HTTP Methods and when to use them

April 11th, 2020

HTTP Methods are actions you would like to perform on the server. They are part of HTTP request.

  • GET
  • POST
  • PUT
  • HEAD

GET method

This is one of the most common methods used in websites. It is used to request data from a specified resource. GET requests are considered safe and idempotent as they only read the data from the server and produces the same result regardless of how many times they gets called.

GET requests should only be used to get data. Since they can be bookmarked and remain in browser history, it should never be used to deal with any sensitive data. GET requests can be cached and have length restrictions.

Example: to get a list of shirts or users

GET /shirts

POST method

POST is used to send data to update/create to a resource. However, POST is non-idempotent. The data sent to the server is stored at the request body.

POST requests are not cached and have no length restrictions on data.


POST /test/demo_form.php HTTP/1.1

PUT method

PUT is also one of the most common HTTP methods. It is used to update/create data to a resource. PUT requests are idempotent, which means calling it once or more will produce the same result.


PUT /blogs/1 HTTP/1.1

When to use PUT and POST

The difference between PUT and POST requests is stated in the RFC 2616 §9.5ff

The fundamental difference between the POST and PUT requests is reflected in the different meaning of the Request-URI. The URI in a POST request identifies the resource that will handle the enclosed entity. That resource might be a data-accepting process, a gateway to some other protocol, or a separate entity that accepts annotations. In contrast, the URI in a PUT request identifies the entity enclosed with the request -- the user agent knows what URI is intended and the server MUST NOT attempt to apply the request to some other resource. If the server desires that the request be applied to a different URI,

In other words, POST is used to create/update a resource if you do not know the exact specified URI of where the new resource should locate. For example, if you want to create a user, you may send a POST request to /users/register and the server will create user object based on the data in the request body. That is because you don't know the exact URL to call for creating a user. Remember, POST requests are non-idempotent, so making a POST request twice on the same URI would create two resources.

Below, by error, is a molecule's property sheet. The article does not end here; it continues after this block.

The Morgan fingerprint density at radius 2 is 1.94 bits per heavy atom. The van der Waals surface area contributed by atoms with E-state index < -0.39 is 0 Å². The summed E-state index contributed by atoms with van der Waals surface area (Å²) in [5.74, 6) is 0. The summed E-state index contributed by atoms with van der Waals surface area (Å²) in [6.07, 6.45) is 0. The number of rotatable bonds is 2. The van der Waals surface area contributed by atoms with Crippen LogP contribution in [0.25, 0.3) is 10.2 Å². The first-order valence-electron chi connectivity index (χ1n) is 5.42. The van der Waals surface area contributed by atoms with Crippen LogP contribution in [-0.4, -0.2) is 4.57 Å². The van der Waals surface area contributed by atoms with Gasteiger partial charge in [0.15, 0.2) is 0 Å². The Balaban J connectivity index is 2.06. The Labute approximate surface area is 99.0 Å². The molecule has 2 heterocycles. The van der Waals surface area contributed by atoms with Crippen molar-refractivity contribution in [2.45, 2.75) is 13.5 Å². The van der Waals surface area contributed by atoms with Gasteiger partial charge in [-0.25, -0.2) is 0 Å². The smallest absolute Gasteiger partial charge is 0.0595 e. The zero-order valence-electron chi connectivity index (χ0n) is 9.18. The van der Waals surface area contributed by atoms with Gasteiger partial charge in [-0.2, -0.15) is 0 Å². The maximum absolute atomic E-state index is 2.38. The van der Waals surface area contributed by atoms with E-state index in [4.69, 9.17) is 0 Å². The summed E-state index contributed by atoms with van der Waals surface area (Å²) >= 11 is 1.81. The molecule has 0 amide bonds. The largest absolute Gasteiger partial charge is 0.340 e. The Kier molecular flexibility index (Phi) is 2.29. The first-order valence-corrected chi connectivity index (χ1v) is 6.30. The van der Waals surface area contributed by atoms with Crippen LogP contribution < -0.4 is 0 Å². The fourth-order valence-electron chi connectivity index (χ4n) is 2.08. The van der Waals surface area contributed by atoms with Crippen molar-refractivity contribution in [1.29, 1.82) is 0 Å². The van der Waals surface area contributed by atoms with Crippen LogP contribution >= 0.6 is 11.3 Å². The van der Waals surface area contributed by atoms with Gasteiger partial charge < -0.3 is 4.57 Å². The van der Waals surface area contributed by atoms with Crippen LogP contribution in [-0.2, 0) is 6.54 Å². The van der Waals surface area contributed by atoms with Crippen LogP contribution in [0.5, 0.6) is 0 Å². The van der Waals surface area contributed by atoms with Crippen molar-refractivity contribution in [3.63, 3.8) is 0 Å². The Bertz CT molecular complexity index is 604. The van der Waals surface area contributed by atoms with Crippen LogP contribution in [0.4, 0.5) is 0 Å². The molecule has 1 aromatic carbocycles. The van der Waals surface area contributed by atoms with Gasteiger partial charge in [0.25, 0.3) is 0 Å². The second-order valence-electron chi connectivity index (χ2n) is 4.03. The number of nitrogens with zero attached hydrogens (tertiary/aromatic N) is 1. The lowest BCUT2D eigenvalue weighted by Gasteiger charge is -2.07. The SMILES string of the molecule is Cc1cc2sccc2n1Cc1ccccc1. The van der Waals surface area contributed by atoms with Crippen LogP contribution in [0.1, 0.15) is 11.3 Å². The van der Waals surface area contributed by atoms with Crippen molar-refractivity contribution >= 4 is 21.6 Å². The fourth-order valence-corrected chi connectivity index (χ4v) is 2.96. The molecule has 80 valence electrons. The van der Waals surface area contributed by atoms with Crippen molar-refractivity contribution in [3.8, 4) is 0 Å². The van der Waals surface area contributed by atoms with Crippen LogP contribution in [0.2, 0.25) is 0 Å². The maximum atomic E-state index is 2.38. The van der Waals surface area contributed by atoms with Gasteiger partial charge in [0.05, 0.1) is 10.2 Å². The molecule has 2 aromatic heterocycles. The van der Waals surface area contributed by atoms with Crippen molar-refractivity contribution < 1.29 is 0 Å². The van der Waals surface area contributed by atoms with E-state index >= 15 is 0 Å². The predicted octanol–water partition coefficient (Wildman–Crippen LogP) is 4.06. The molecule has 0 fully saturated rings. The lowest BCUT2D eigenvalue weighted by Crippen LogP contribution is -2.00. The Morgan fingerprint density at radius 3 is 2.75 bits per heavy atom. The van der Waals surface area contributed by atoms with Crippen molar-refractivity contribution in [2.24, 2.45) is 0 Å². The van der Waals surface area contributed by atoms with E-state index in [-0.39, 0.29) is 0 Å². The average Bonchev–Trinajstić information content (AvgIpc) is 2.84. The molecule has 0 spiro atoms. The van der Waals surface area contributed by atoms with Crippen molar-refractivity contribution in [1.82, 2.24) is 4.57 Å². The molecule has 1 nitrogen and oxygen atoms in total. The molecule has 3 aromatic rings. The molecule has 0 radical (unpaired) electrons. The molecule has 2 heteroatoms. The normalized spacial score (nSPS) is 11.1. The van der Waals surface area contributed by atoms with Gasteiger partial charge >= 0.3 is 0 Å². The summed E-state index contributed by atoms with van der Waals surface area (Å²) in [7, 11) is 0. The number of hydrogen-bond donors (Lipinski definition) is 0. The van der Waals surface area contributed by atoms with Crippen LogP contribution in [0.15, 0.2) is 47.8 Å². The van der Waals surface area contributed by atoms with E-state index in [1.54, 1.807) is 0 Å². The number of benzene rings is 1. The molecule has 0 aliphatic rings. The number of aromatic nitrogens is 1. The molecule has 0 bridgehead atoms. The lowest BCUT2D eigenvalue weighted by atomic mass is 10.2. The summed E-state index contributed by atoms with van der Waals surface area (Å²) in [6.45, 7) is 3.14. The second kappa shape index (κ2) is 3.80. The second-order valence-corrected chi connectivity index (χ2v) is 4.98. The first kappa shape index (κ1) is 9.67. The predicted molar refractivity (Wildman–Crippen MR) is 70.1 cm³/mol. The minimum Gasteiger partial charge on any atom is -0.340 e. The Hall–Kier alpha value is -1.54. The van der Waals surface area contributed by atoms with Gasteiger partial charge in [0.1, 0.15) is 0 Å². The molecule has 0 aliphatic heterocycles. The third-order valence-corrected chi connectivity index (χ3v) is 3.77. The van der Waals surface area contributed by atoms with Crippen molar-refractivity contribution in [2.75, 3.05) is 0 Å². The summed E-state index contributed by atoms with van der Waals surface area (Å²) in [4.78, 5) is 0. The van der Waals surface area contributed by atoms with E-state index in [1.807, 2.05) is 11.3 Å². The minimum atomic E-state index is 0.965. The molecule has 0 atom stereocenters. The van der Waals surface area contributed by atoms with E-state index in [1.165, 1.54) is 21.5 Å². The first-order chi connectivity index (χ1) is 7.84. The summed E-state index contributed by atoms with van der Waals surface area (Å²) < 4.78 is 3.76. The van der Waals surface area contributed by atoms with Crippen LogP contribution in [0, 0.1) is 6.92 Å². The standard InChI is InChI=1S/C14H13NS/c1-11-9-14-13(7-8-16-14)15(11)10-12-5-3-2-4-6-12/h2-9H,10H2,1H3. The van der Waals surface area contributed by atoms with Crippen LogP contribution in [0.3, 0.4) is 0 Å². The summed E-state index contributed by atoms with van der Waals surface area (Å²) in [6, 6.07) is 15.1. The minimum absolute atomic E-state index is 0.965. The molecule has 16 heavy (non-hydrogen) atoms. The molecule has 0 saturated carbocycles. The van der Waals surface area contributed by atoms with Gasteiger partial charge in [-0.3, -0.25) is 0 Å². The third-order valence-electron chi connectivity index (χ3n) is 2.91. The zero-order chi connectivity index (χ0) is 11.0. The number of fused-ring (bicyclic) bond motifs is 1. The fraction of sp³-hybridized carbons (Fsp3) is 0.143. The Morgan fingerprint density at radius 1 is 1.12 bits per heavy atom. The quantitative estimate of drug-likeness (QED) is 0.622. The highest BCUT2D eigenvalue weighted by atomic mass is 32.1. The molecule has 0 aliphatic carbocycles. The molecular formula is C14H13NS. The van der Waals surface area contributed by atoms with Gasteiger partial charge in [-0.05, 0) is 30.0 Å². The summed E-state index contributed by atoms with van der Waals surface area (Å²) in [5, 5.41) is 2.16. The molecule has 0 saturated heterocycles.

On the other hand, PUT should be used to create/update to a resource to a particular URI that is known by client. For example, PUT request to /users/1/blog/2/comments/2 to modify a user's comment with id 2 on a blog post (assumed that 2 is the id in that URI).

DELETE method

DELETE method will delete resource at a particular URI. It is safe and idempotent.

HEAD method

HEAD is pretty much the same as GET but with an exception that it does not contain the response body. The common use is to check whether a GET request will return before actually sending one to the server.


DELETE /file.html HTTP/1.1 

PATCH method

PATCH requests are similar to PUT, but it only applied partial modification to a resource. This means that the request body should only contain a partial data to modify a resource instead of a complete one. Besides, PATCH request is non-idempotent

OPTIONS method

OPTIONS method shows the communication options for the target resource.


OPTIONS /index.html HTTP/1.1

A response sample would contain allow header:

HTTP/1.1 204 No Content
Cache-Control: max-age=604800
Date: Thu, 13 Oct 2016 11:45:00 GMT
Expires: Thu, 20 Oct 2016 11:45:00 GMT
Server: EOS (lax004/2813)
x-ec-custom-error: 1



CONNECT method creates two-way communication with the resource. This is a less common method. It is not safe and idempotent.


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